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Britain Vs The Colonies: The American Revolution

926 words - 4 pages

An oppressed people will eventually rise against the oppressor regardless of loyalties they may have had in the past to their oppressor. Humans can only withstand so much oppression before eventually reaching a breaking point-a fact the British Empire failed to realize when they took oppressive actions on their colonies that would cause conflict and culminate into the American Revolution. After claiming victory in the French-Indian War, the British decided to implement policies and taxes in the colonies the colonists that the colonists considered illegal due to lack of their consent. While initially, the colonists did attempt more peaceful and logical alternatives to resolve their discontent ...view middle of the document...

The Sons of Liberty and the Daughters of Liberty organized protests and boycotted purchase of goods imported from Britain. Eventually when the colonies were pressured by the British into purchase of tea they resolved to dump it in the ocean in what was known as the Boston Tea Party. Working together against the British became common place for the colonies.
As situations escalated, colonies became more aggravated and united against British rule. The killing of colonists by the British in the Boston Massacre and the passing of the Coercive Acts served to unify and anger the colonies. The Coercive Acts sort even more taxes from the colonists and took away their self-governing power .The Boston Port Act shut down the harbor until the British were compensated for the tea lost at the Boston Tea Party, the Massachusetts Government Act took away the colonist’ right to elect political officers and Currency Act required levies to be paid on all British Imports to the colonies. Angry and in response to these infringements on their rights, colonists established the First Continental Congress. This organization was mainly for military and colony rights defense. “The Congress then adopted a Declaration of American Rights, which proclaimed once again the rights of Americans as English citizens, denied Parliament’s authority to regulate internal colonial affairs, and proclaimed the right of each colonial assembly to determine the need for British troops within its own province”(Tindall193). The colonies also gathered ammunition in case of incidences such as the Boston Massacre.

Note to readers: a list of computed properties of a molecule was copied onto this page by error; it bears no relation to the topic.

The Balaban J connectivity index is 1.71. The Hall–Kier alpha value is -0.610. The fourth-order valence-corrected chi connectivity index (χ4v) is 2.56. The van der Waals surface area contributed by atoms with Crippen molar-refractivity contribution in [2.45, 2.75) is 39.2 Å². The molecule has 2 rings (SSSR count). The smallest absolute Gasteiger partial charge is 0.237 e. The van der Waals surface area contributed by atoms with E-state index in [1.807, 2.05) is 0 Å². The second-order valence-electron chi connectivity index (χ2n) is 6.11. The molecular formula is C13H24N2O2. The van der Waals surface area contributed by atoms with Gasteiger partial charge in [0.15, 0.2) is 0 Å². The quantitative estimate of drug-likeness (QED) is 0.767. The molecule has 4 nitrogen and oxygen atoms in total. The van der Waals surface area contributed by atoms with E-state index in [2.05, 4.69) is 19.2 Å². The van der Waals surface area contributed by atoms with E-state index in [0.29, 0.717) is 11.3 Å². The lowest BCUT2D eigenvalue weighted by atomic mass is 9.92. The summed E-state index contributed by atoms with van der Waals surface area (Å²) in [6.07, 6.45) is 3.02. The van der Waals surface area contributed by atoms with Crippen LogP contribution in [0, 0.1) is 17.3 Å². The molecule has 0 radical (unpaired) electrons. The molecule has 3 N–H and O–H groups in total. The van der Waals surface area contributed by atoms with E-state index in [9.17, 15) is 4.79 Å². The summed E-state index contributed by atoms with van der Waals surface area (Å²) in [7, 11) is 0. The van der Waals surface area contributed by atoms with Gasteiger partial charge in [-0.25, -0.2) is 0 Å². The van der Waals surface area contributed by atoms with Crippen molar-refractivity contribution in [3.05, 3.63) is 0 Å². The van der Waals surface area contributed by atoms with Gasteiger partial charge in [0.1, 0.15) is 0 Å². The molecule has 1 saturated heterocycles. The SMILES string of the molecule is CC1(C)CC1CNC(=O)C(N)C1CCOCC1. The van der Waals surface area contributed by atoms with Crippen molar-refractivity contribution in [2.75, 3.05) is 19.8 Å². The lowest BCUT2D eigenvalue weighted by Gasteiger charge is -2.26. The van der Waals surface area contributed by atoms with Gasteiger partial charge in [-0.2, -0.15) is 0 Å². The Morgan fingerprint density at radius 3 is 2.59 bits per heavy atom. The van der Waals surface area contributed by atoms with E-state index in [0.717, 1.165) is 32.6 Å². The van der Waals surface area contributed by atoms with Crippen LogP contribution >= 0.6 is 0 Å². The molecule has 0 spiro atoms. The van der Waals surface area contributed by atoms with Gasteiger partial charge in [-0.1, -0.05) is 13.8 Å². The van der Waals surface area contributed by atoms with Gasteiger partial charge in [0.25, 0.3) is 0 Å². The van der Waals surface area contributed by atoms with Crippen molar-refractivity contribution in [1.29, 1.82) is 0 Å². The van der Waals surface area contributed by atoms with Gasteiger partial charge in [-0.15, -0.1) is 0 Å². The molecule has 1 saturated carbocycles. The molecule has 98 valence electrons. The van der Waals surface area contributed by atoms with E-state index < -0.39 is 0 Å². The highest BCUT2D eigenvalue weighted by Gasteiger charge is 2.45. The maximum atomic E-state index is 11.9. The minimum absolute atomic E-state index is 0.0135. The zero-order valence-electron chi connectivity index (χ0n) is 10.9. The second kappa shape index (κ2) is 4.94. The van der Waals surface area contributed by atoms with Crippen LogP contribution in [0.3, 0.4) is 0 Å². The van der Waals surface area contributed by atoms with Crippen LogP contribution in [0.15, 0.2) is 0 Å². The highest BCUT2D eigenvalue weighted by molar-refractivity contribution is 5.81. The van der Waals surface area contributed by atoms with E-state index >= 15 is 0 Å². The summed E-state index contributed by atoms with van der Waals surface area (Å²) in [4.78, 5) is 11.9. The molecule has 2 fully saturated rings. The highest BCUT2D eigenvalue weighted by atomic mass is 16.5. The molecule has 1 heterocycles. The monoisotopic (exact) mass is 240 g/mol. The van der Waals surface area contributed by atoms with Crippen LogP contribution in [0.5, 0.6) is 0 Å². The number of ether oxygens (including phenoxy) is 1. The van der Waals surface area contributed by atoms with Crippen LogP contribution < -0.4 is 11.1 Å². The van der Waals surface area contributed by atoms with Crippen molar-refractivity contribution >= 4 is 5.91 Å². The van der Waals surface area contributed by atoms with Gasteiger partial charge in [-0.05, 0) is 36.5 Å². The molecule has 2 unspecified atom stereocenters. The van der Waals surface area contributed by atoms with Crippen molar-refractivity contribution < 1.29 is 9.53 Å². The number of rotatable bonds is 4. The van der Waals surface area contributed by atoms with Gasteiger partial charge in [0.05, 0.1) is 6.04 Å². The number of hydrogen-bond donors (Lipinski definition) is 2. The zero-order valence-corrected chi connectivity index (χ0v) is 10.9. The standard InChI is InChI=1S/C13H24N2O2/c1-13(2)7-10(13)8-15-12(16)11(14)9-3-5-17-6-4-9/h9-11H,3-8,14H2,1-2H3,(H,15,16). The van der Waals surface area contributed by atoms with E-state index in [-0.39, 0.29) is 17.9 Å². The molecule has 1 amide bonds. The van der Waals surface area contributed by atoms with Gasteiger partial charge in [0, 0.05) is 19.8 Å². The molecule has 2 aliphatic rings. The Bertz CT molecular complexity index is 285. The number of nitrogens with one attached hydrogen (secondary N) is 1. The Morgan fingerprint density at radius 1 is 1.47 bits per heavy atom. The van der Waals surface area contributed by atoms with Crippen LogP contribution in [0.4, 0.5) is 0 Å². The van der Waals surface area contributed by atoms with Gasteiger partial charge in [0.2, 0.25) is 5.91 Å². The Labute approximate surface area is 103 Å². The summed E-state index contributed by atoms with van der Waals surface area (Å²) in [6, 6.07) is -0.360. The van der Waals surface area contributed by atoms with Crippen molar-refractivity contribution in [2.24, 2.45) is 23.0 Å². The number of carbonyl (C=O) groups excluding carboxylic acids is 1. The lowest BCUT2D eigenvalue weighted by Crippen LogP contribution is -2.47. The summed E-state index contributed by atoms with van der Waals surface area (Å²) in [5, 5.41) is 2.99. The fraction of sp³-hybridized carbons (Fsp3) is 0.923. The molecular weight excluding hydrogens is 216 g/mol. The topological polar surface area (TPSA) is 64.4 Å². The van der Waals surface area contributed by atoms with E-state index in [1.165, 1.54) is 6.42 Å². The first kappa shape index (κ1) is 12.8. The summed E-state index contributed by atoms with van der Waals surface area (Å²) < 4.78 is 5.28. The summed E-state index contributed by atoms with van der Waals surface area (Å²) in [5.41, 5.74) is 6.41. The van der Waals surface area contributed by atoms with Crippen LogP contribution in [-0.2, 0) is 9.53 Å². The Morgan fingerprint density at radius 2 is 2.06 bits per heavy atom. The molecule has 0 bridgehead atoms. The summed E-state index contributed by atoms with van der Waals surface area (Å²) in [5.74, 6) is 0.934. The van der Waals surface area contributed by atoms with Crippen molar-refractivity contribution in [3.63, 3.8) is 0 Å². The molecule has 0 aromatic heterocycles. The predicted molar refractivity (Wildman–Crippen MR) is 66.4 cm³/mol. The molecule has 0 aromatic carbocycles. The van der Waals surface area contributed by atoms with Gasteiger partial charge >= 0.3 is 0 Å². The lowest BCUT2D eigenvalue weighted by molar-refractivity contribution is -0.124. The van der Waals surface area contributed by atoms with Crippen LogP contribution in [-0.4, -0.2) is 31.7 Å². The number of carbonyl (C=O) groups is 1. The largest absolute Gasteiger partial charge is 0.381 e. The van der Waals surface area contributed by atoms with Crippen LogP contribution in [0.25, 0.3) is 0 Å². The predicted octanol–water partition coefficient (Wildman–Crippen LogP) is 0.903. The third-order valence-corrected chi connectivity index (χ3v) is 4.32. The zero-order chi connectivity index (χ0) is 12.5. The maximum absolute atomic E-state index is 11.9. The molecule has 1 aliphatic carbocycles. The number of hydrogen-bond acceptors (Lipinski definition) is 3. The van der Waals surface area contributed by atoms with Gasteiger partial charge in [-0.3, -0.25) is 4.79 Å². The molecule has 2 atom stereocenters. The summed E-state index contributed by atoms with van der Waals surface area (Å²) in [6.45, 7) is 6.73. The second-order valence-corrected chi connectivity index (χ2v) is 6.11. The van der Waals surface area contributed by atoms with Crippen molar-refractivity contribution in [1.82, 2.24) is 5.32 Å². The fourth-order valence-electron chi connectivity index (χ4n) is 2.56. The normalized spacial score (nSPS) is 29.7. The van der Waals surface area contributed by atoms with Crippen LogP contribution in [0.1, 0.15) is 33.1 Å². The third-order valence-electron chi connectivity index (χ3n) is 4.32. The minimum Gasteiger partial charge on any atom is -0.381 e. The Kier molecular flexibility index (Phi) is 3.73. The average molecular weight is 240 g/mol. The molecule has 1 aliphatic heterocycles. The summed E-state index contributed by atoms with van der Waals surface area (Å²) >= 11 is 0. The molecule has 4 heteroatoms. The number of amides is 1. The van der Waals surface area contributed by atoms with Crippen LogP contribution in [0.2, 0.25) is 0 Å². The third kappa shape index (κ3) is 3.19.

Fearing an uprising from the colonies, the British Empire took actions that led to a point when the American Revolution was inevitable. The Battle of Lexington and Concord was essentially the straw that broke the...

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